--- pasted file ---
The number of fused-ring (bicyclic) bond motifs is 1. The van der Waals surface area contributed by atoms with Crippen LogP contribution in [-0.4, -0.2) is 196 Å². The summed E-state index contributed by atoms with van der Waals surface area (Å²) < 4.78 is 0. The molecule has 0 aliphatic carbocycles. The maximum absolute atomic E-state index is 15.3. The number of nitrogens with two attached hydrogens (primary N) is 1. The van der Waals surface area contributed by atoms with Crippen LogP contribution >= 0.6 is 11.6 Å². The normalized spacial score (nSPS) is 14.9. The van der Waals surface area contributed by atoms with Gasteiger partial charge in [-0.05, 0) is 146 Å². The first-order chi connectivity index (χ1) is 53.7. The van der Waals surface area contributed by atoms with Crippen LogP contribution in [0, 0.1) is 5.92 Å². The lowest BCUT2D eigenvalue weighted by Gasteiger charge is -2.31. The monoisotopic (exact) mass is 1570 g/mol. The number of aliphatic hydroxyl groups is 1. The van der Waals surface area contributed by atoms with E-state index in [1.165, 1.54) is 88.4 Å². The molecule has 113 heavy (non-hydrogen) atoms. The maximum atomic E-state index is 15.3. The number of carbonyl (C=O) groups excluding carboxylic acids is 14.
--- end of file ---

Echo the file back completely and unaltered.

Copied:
The number of fused-ring (bicyclic) bond motifs is 1. The van der Waals surface area contributed by atoms with Crippen LogP contribution in [-0.4, -0.2) is 196 Å². The summed E-state index contributed by atoms with van der Waals surface area (Å²) < 4.78 is 0. The molecule has 0 aliphatic carbocycles. The maximum absolute atomic E-state index is 15.3. The number of nitrogens with two attached hydrogens (primary N) is 1. The van der Waals surface area contributed by atoms with Crippen LogP contribution >= 0.6 is 11.6 Å². The normalized spacial score (nSPS) is 14.9. The van der Waals surface area contributed by atoms with Gasteiger partial charge in [-0.05, 0) is 146 Å². The first-order chi connectivity index (χ1) is 53.7. The van der Waals surface area contributed by atoms with Crippen LogP contribution in [0, 0.1) is 5.92 Å². The lowest BCUT2D eigenvalue weighted by Gasteiger charge is -2.31. The monoisotopic (exact) mass is 1570 g/mol. The number of aliphatic hydroxyl groups is 1. The van der Waals surface area contributed by atoms with E-state index in [1.165, 1.54) is 88.4 Å². The molecule has 113 heavy (non-hydrogen) atoms. The maximum atomic E-state index is 15.3. The number of carbonyl (C=O) groups excluding carboxylic acids is 14.